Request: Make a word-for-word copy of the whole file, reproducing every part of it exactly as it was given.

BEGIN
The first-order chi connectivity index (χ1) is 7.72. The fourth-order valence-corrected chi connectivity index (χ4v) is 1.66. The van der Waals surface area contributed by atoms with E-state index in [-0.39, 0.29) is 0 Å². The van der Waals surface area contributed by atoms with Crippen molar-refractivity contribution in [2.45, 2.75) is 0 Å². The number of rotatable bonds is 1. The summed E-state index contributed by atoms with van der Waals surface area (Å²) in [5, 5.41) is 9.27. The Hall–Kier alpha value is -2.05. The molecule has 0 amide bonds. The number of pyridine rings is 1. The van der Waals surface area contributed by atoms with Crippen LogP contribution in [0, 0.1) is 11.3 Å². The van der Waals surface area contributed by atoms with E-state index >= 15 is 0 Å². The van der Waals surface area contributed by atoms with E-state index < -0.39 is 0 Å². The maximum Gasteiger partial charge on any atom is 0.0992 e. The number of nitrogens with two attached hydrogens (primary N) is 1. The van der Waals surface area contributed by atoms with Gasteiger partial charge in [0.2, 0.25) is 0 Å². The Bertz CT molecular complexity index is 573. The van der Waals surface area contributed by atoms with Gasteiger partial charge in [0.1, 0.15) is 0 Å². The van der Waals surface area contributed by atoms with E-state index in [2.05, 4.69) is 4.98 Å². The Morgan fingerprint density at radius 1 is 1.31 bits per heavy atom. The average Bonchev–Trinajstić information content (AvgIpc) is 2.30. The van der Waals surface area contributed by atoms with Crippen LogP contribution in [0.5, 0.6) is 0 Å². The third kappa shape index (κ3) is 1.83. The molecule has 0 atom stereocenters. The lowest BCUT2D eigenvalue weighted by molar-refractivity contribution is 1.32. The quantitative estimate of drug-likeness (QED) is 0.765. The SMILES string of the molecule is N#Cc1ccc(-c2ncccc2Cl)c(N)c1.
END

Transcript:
The first-order chi connectivity index (χ1) is 7.72. The fourth-order valence-corrected chi connectivity index (χ4v) is 1.66. The van der Waals surface area contributed by atoms with E-state index in [-0.39, 0.29) is 0 Å². The van der Waals surface area contributed by atoms with Crippen molar-refractivity contribution in [2.45, 2.75) is 0 Å². The number of rotatable bonds is 1. The summed E-state index contributed by atoms with van der Waals surface area (Å²) in [5, 5.41) is 9.27. The Hall–Kier alpha value is -2.05. The molecule has 0 amide bonds. The number of pyridine rings is 1. The van der Waals surface area contributed by atoms with Crippen LogP contribution in [0, 0.1) is 11.3 Å². The van der Waals surface area contributed by atoms with E-state index >= 15 is 0 Å². The van der Waals surface area contributed by atoms with E-state index < -0.39 is 0 Å². The maximum Gasteiger partial charge on any atom is 0.0992 e. The number of nitrogens with two attached hydrogens (primary N) is 1. The van der Waals surface area contributed by atoms with Gasteiger partial charge in [0.2, 0.25) is 0 Å². The Bertz CT molecular complexity index is 573. The van der Waals surface area contributed by atoms with Gasteiger partial charge in [0.1, 0.15) is 0 Å². The van der Waals surface area contributed by atoms with E-state index in [2.05, 4.69) is 4.98 Å². The Morgan fingerprint density at radius 1 is 1.31 bits per heavy atom. The average Bonchev–Trinajstić information content (AvgIpc) is 2.30. The van der Waals surface area contributed by atoms with Crippen LogP contribution in [0.5, 0.6) is 0 Å². The third kappa shape index (κ3) is 1.83. The molecule has 0 atom stereocenters. The lowest BCUT2D eigenvalue weighted by molar-refractivity contribution is 1.32. The quantitative estimate of drug-likeness (QED) is 0.765. The SMILES string of the molecule is N#Cc1ccc(-c2ncccc2Cl)c(N)c1.